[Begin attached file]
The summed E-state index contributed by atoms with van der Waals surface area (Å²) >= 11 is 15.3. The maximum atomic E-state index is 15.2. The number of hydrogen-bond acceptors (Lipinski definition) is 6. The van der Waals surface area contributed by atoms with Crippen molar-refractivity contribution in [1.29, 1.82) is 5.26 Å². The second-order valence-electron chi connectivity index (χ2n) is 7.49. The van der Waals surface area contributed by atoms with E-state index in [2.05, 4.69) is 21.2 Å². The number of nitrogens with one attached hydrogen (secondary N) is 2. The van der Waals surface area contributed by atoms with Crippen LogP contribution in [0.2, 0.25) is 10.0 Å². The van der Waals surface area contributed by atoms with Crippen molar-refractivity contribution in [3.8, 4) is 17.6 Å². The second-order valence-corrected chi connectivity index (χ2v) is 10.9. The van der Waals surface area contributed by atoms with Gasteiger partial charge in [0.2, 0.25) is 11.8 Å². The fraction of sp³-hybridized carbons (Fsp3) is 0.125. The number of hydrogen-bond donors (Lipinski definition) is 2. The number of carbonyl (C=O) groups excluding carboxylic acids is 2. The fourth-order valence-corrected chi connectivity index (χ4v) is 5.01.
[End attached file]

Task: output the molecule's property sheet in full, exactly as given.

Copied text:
The summed E-state index contributed by atoms with van der Waals surface area (Å²) >= 11 is 15.3. The maximum atomic E-state index is 15.2. The number of hydrogen-bond acceptors (Lipinski definition) is 6. The van der Waals surface area contributed by atoms with Crippen molar-refractivity contribution in [1.29, 1.82) is 5.26 Å². The second-order valence-electron chi connectivity index (χ2n) is 7.49. The van der Waals surface area contributed by atoms with E-state index in [2.05, 4.69) is 21.2 Å². The number of nitrogens with one attached hydrogen (secondary N) is 2. The van der Waals surface area contributed by atoms with Crippen LogP contribution in [0.2, 0.25) is 10.0 Å². The van der Waals surface area contributed by atoms with Crippen molar-refractivity contribution in [3.8, 4) is 17.6 Å². The second-order valence-corrected chi connectivity index (χ2v) is 10.9. The van der Waals surface area contributed by atoms with Gasteiger partial charge in [0.2, 0.25) is 11.8 Å². The fraction of sp³-hybridized carbons (Fsp3) is 0.125. The number of hydrogen-bond donors (Lipinski definition) is 2. The number of carbonyl (C=O) groups excluding carboxylic acids is 2. The fourth-order valence-corrected chi connectivity index (χ4v) is 5.01.